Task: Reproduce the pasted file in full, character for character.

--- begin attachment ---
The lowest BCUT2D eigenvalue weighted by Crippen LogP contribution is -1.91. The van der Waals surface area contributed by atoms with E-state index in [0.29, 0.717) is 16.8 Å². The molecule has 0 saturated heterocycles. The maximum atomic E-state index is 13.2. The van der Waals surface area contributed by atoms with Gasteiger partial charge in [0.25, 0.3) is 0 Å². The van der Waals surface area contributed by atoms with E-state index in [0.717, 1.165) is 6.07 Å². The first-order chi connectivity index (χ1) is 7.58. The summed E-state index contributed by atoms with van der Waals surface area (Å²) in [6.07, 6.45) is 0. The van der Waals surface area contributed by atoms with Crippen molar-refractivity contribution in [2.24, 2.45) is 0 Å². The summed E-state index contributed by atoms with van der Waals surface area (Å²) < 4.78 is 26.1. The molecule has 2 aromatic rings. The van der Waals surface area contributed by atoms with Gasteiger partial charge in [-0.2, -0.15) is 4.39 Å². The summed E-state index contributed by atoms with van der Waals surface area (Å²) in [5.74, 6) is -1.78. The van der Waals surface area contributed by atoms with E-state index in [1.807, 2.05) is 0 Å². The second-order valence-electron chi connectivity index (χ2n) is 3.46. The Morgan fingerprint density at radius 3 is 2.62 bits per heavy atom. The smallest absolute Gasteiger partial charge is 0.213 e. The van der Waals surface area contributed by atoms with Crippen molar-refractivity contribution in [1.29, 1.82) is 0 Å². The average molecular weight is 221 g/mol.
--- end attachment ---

The lowest BCUT2D eigenvalue weighted by Crippen LogP contribution is -1.91. The van der Waals surface area contributed by atoms with E-state index in [0.29, 0.717) is 16.8 Å². The molecule has 0 saturated heterocycles. The maximum atomic E-state index is 13.2. The van der Waals surface area contributed by atoms with Gasteiger partial charge in [0.25, 0.3) is 0 Å². The van der Waals surface area contributed by atoms with E-state index in [0.717, 1.165) is 6.07 Å². The first-order chi connectivity index (χ1) is 7.58. The summed E-state index contributed by atoms with van der Waals surface area (Å²) in [6.07, 6.45) is 0. The van der Waals surface area contributed by atoms with Crippen molar-refractivity contribution in [2.24, 2.45) is 0 Å². The summed E-state index contributed by atoms with van der Waals surface area (Å²) < 4.78 is 26.1. The molecule has 2 aromatic rings. The van der Waals surface area contributed by atoms with Gasteiger partial charge in [-0.2, -0.15) is 4.39 Å². The summed E-state index contributed by atoms with van der Waals surface area (Å²) in [5.74, 6) is -1.78. The van der Waals surface area contributed by atoms with E-state index in [1.807, 2.05) is 0 Å². The second-order valence-electron chi connectivity index (χ2n) is 3.46. The Morgan fingerprint density at radius 3 is 2.62 bits per heavy atom. The smallest absolute Gasteiger partial charge is 0.213 e. The van der Waals surface area contributed by atoms with Crippen molar-refractivity contribution in [1.29, 1.82) is 0 Å². The average molecular weight is 221 g/mol.